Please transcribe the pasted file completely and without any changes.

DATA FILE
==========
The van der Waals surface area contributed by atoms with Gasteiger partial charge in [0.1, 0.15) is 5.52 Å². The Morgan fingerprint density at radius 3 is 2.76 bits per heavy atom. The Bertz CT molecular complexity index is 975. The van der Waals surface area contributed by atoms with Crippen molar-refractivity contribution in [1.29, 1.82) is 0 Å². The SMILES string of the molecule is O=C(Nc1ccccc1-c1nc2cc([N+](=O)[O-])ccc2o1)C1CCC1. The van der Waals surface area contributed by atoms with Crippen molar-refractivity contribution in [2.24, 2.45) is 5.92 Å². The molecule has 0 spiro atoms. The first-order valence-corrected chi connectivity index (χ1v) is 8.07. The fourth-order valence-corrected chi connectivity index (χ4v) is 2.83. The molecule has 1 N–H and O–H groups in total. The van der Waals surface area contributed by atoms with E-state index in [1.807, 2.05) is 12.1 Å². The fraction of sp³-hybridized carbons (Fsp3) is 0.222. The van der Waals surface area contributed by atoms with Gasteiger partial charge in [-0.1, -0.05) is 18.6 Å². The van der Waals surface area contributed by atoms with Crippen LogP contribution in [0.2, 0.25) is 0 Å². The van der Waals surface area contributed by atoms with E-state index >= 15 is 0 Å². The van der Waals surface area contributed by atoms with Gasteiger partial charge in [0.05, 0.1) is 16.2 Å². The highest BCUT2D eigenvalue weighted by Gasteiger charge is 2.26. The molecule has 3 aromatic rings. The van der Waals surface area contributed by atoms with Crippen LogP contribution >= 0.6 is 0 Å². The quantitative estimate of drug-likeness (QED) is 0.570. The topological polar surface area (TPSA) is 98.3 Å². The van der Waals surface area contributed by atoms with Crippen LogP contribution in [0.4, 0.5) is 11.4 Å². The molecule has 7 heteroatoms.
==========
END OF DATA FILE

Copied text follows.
The van der Waals surface area contributed by atoms with Gasteiger partial charge in [0.1, 0.15) is 5.52 Å². The Morgan fingerprint density at radius 3 is 2.76 bits per heavy atom. The Bertz CT molecular complexity index is 975. The van der Waals surface area contributed by atoms with Crippen molar-refractivity contribution in [1.29, 1.82) is 0 Å². The SMILES string of the molecule is O=C(Nc1ccccc1-c1nc2cc([N+](=O)[O-])ccc2o1)C1CCC1. The van der Waals surface area contributed by atoms with Crippen molar-refractivity contribution in [2.24, 2.45) is 5.92 Å². The molecule has 0 spiro atoms. The first-order valence-corrected chi connectivity index (χ1v) is 8.07. The fourth-order valence-corrected chi connectivity index (χ4v) is 2.83. The molecule has 1 N–H and O–H groups in total. The van der Waals surface area contributed by atoms with E-state index in [1.807, 2.05) is 12.1 Å². The fraction of sp³-hybridized carbons (Fsp3) is 0.222. The van der Waals surface area contributed by atoms with Gasteiger partial charge in [-0.1, -0.05) is 18.6 Å². The van der Waals surface area contributed by atoms with Crippen LogP contribution in [0.2, 0.25) is 0 Å². The van der Waals surface area contributed by atoms with E-state index >= 15 is 0 Å². The van der Waals surface area contributed by atoms with Gasteiger partial charge in [0.05, 0.1) is 16.2 Å². The highest BCUT2D eigenvalue weighted by Gasteiger charge is 2.26. The molecule has 3 aromatic rings. The van der Waals surface area contributed by atoms with Crippen LogP contribution >= 0.6 is 0 Å². The quantitative estimate of drug-likeness (QED) is 0.570. The topological polar surface area (TPSA) is 98.3 Å². The van der Waals surface area contributed by atoms with Crippen LogP contribution in [0.4, 0.5) is 11.4 Å². The molecule has 7 heteroatoms.